This is the extra satisfaction of wants and needs gained by consuming one more unit of products. In other words, marginal utility is the additional satisfaction provided by a single unit of a product and its value.
Explanation: Paradox of value
Water gives a huge amount of total utility to humans. Water satisfies the wants and needs of the majority of people and because it is abundant, it provides a high level of total utility.
However, due to the abundance of water, the marginal utility of water is relatively low. An extra glass of water gives very little extra satisfaction.
Diamonds, on the other hand, have a rather low total utility. Many individuals spend their entire life unable to find satisfaction in diamonds. Diamonds have an extremely low total utility since they are not as common as water.
The paradox of value is based on the law of diminishing marginal utility. The marginal utility determines the value in use of an item and the value of the exchange.
There is more value in using water. On the other hand, diamonds have more value in exchange. There is no greater value in the exchange of water and no greater value in the use of diamonds.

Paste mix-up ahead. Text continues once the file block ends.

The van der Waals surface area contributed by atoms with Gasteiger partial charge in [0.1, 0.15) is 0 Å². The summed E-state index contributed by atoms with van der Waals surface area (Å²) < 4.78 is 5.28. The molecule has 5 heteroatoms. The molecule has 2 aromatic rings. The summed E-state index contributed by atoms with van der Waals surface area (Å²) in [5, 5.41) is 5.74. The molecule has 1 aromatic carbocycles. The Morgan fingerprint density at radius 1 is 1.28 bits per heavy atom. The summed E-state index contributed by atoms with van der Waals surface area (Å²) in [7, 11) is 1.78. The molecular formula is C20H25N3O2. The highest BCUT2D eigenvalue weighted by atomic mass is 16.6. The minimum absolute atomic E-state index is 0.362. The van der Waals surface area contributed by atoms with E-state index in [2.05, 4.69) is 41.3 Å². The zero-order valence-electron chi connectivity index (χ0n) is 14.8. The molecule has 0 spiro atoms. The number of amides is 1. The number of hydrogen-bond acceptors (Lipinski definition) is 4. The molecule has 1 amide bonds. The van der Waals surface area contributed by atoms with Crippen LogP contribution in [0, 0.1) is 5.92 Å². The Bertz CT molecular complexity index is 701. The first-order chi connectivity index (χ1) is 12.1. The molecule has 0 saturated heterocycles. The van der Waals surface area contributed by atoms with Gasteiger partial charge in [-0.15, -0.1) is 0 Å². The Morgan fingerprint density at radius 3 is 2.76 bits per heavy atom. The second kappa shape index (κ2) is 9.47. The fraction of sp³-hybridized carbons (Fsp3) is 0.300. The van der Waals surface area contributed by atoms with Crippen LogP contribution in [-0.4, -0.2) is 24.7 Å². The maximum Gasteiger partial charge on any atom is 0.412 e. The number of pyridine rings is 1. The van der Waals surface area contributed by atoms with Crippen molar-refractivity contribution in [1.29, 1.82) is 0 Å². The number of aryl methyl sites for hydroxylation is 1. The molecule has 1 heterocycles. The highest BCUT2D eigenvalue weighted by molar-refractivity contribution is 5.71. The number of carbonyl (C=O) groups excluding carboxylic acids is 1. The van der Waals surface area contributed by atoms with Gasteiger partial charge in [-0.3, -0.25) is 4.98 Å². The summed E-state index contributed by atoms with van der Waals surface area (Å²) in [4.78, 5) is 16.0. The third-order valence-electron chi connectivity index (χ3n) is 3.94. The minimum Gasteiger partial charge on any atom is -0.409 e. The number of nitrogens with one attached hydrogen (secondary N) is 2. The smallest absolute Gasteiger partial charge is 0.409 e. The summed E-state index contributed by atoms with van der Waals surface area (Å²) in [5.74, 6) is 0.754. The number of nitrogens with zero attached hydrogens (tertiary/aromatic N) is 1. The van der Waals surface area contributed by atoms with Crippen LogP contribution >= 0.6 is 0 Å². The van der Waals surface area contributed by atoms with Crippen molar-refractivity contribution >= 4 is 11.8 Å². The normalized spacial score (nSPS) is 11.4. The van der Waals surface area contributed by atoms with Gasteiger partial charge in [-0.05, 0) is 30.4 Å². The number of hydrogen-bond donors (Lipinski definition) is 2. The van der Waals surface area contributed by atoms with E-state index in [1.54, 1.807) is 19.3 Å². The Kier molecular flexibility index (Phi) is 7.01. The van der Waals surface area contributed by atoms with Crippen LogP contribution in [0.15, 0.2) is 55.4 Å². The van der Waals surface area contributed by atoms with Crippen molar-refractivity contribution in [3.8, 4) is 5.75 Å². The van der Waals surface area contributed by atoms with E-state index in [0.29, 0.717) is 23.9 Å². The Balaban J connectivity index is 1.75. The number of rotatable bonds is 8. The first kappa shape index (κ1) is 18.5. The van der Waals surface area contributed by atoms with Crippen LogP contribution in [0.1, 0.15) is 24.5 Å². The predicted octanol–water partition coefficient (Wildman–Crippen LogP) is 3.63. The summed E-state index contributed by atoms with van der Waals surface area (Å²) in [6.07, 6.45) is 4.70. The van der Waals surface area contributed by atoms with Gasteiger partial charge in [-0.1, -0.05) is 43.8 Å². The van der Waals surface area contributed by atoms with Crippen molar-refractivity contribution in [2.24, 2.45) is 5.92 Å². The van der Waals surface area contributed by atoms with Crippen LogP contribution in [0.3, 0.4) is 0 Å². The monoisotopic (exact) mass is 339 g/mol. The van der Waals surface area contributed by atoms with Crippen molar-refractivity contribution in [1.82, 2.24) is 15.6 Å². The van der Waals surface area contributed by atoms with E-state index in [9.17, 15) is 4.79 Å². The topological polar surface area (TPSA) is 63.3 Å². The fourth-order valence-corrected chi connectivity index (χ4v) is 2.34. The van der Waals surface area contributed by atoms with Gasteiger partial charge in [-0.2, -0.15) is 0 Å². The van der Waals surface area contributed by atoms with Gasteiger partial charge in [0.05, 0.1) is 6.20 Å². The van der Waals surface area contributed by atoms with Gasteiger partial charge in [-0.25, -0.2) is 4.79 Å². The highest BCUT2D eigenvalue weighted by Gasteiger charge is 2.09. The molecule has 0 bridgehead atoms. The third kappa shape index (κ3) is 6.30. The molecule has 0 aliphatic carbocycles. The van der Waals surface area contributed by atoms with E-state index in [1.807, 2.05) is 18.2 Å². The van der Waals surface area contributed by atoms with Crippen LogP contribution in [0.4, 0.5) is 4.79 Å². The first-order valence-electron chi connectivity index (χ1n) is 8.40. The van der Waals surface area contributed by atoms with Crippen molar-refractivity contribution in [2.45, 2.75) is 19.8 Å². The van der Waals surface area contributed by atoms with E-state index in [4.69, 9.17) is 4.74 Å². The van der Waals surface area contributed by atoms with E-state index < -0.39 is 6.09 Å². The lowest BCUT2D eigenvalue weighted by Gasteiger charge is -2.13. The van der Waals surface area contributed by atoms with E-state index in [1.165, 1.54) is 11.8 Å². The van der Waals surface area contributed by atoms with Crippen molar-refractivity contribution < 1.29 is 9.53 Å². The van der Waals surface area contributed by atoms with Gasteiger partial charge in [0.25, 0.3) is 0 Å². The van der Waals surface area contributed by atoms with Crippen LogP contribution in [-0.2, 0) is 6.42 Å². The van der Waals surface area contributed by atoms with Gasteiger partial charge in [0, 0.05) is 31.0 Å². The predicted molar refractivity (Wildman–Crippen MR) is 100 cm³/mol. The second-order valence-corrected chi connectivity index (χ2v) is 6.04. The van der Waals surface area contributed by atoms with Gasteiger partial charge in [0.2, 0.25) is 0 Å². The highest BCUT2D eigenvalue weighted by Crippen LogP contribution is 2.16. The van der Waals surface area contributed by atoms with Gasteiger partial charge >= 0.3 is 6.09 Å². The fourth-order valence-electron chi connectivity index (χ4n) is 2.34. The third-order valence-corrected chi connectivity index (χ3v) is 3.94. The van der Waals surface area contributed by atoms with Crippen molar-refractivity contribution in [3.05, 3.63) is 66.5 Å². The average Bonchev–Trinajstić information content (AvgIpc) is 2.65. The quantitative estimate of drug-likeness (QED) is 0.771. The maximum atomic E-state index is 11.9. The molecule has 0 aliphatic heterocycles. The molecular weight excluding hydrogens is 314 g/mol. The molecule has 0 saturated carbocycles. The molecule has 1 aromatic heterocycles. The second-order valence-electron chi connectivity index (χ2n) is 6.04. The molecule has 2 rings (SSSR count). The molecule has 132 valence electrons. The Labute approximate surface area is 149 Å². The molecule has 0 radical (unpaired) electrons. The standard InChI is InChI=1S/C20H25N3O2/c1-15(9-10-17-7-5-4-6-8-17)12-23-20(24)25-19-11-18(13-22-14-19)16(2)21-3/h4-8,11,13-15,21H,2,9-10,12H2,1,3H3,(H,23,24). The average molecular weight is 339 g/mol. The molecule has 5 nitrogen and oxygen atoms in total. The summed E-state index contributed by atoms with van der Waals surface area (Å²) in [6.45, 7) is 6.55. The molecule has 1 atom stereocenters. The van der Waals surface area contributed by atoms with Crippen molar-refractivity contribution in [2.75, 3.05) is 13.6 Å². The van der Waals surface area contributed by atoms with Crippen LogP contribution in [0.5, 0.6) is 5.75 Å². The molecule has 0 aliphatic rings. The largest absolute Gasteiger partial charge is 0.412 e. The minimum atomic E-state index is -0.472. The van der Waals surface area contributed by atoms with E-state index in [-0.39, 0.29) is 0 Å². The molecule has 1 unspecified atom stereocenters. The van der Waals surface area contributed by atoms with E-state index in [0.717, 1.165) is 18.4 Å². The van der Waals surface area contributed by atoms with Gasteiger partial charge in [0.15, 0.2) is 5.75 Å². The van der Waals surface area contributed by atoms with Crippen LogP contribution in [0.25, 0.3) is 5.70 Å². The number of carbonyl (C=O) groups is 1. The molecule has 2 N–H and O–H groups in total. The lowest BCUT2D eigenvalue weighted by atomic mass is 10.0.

This difference between the value of use and the exchange value is due to the difference in marginal utility and price of the two goods.
The key to the marginal utility difference between water and diamond is the law of diminishing marginal utility. Since water is abundant, the marginal utility is slightly lower. However, because diamonds are not much more abundant, the marginal utility is significantly greater.
The law of marginal utility reduction does not apply to diamonds to the same degree. Price is determined by marginal utility rather than total utility. Because the marginal utility is low, the price of water is low cost. Diamonds are higher priced so that the marginal utility is high.
Graphical Presentation of Diamond Water Paradox
TU of water > TU of Diamond
TU – high
Solution to Paradox of Value
The value paradox can be resolved by differentiating between marginal utility and total utility. If water is as scarce as diamonds, the marginal utility and the price will be significantly greater. If diamonds are as plentiful as water, the marginal utility and price will be slightly lower as well.
Furthermore, if the quantity of water and diamonds were equally limited, the price of water will be several times greater than the price of diamonds. If the supply of water and diamonds were equally plentiful, the price of diamonds would most likely be a bit cheaper than water.